The Miracle of the Stumps

For then shalt thou have thy delight in the Almighty,
and shalt lift up thy face unto God.

— Job 22:26


Usually, when someone asks how your daughter’s outdoor wedding went and you laugh, it’s not a good sign. But in our case – hallelujah! We got such a load of blessings straight from heaven above, making everything go so well for Eden and Zack, that all you CAN do is hold your sides and roar with merriment.


It didn’t seem like fun at the time. It was so unbelievably hot all that week that I had to go down to the neighborhood pond, scene of the nuptials, once or twice a day to water the flowers. If I didn’t, there would be dry, brown sticks in the ground making a decidedly non-joyous statement for the wedding décor.


During one of these missions of watering mercy at 100 degrees, though, my phone literally got fried in the sun. It was totally dead. With 4,000 vendors demanding phone confirmations, instructions, and so forth, it was a panic situation. Fortunately, the folks in the phone E.R. delivered successful C.P.R. and I learned always to put my phone in the deep shade when outside in the summertime. Whew!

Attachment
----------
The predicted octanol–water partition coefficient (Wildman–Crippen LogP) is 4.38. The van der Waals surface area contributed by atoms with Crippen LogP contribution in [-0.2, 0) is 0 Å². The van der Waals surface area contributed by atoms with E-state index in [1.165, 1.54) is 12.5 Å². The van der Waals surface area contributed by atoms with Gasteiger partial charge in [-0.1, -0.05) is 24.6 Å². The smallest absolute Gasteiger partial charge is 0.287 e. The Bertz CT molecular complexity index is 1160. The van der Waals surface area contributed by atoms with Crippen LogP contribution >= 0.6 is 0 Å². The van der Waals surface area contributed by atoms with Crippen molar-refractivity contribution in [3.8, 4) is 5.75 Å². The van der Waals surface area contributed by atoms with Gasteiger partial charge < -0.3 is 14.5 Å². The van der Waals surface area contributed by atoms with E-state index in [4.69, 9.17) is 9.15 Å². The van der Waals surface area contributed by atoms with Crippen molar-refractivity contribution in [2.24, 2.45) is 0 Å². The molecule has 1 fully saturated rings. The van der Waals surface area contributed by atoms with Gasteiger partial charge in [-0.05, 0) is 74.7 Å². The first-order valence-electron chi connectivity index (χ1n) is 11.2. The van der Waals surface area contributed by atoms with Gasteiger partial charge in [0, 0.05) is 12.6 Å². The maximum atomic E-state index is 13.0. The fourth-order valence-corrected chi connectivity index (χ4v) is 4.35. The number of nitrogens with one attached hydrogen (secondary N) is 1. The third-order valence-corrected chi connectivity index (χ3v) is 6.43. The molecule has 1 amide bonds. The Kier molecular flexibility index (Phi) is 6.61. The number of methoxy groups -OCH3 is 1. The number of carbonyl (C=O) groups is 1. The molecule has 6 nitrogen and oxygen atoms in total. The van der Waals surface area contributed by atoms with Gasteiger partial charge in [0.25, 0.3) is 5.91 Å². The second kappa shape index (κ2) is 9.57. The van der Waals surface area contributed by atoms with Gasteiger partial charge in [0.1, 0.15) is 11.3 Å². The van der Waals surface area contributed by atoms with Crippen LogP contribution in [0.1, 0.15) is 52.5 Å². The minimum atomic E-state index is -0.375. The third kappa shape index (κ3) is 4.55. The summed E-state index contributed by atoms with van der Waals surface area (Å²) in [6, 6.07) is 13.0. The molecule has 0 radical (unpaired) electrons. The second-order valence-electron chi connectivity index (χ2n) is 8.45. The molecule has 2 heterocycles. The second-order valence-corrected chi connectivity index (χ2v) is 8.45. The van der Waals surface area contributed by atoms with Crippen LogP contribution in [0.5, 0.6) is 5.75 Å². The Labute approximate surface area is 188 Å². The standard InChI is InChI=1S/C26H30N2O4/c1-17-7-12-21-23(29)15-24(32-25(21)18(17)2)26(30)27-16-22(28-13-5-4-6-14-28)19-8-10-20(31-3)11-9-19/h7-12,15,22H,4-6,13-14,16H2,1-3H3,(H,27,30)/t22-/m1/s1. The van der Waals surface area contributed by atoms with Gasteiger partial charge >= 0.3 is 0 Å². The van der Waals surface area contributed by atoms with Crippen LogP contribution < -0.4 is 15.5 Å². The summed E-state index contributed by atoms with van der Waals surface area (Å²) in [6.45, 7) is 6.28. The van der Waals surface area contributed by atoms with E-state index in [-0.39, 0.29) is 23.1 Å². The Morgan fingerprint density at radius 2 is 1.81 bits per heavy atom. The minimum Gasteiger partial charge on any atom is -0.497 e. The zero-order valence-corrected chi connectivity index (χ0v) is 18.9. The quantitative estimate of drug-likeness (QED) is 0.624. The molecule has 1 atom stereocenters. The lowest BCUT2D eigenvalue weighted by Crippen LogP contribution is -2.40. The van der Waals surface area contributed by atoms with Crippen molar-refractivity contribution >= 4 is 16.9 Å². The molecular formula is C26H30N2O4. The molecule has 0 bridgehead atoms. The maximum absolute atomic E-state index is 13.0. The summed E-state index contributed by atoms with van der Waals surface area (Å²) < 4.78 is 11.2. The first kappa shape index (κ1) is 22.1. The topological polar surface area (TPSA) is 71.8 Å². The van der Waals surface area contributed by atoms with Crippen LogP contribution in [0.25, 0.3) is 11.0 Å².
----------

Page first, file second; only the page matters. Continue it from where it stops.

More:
Indeed, it was so hot that some last-minute gardening chores at the wedding scene proved extra-stressful. For example, there was a neglected-looking small tree and a large rut caused by truck tires that bothered my perfectionistic eyeballs. So I slipped out and bought five big plastic bags of mulch to beautify those areas.


It was so humid that every pore of my skin was emitting sweat. I lugged those bags, one by one, ripped them open and distributed the mulch. With a self-satisfied smile, I brushed the excess mulch off my arms and legs . . . discovering that my sweat had fused with the dark blue ink on the plastic mulch bags and STAINED MY SKIN LIKE A GANGBANGER’S TATTOOS!!!!


My forearms and shins looked like an NFL player’s!


Naturally, I planned to wear a short-sleeved, knee-length dress for the wedding. So the accidental tattoos would really show. They had to come off! But they didn’t come off with my hands, even with spit. They didn’t come off with a wet rag. I rushed home. They didn’t come off with a WARM WASHCLOTH AND SOAP!!! AAAIIIEEE!!!


Finally, rubbing my skin raw with a nail brush and pumice did the trick. But that just raised another problem: when I walked down the aisle and people saw the bright red forearms and shins, would they . . . wonder?


But I didn’t have time to contemplate that. Too many more tasks to be done!